High-quality options are notoriously expensive and for several years my college-self couldn’t even begin to fathom how I would spend several hundred on a coat when I could barely afford rent. Now that the investment is an option for me (thank you 2019 bonus check!) I’m looking for a coat that will last and last.

Obviously, it needs to be warm in weather as cold as 10 degrees (about as cold as NYC gets), but it should also be resistant to wind and water. Personally, I’d also like it to be filled with Primaloft or another synthetic insulate. While I’m interested in the look of Canada Goose I’m not a fan of their sourcing (particularly how they trap wild coyotes), goose down fill, or their price tag. I’ll be on the lookout for something with similar lines, a slight military feel, but made with more sustainable practices.

A parka should also be classic. It’s the purchase once product so classic flattering lines are essential. There’s no space for a trendy parka in my closet, style and color. I may deviate from my classic black coat to a camel color, but that’s a big maybe.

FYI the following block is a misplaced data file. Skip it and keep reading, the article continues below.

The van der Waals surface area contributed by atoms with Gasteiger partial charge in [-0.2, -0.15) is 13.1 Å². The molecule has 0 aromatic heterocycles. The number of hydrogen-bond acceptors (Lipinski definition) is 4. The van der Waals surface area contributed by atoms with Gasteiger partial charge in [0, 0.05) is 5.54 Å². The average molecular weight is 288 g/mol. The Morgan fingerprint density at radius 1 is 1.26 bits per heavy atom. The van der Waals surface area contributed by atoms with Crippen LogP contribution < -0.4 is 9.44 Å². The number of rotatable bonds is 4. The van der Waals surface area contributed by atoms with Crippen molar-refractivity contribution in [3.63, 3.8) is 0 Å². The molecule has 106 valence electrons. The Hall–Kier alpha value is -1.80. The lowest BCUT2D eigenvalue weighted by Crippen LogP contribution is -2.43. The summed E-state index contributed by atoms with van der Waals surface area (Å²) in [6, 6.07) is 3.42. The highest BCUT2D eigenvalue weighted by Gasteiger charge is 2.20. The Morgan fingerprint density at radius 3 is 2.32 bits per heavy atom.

This one has beautiful lines and flattering stitching.

I’m very drawn to the hood on this military-style coat and its chestnut color.

Made with recycled nylon and available in a range of sizes, XXS-XL, women, petite, and plus, this one is the most inclusive.

It’s impossible to walk two blocks in Mid-town without seeing several of this coat, made of 60 water bottles. 

There are so many to choose from!

 

***

 

Update: I chose this beauty from Everlane for both is sustainability and classic silhouette.

On Reflection: 2010 to 2020

 

As I write this, at the end of November 2019, I’m cooking my internal organs with a 101 fever, desperate for all of this flu to leave my body, and distracting myself with any tedious task I can (that doesn’t involve moving my pounding, migraine-filled head). About two hours ago I settled on the task of updating my resume. About 30 minutes ago I gave it a final look over. About 24 minutes ago I started to tear up.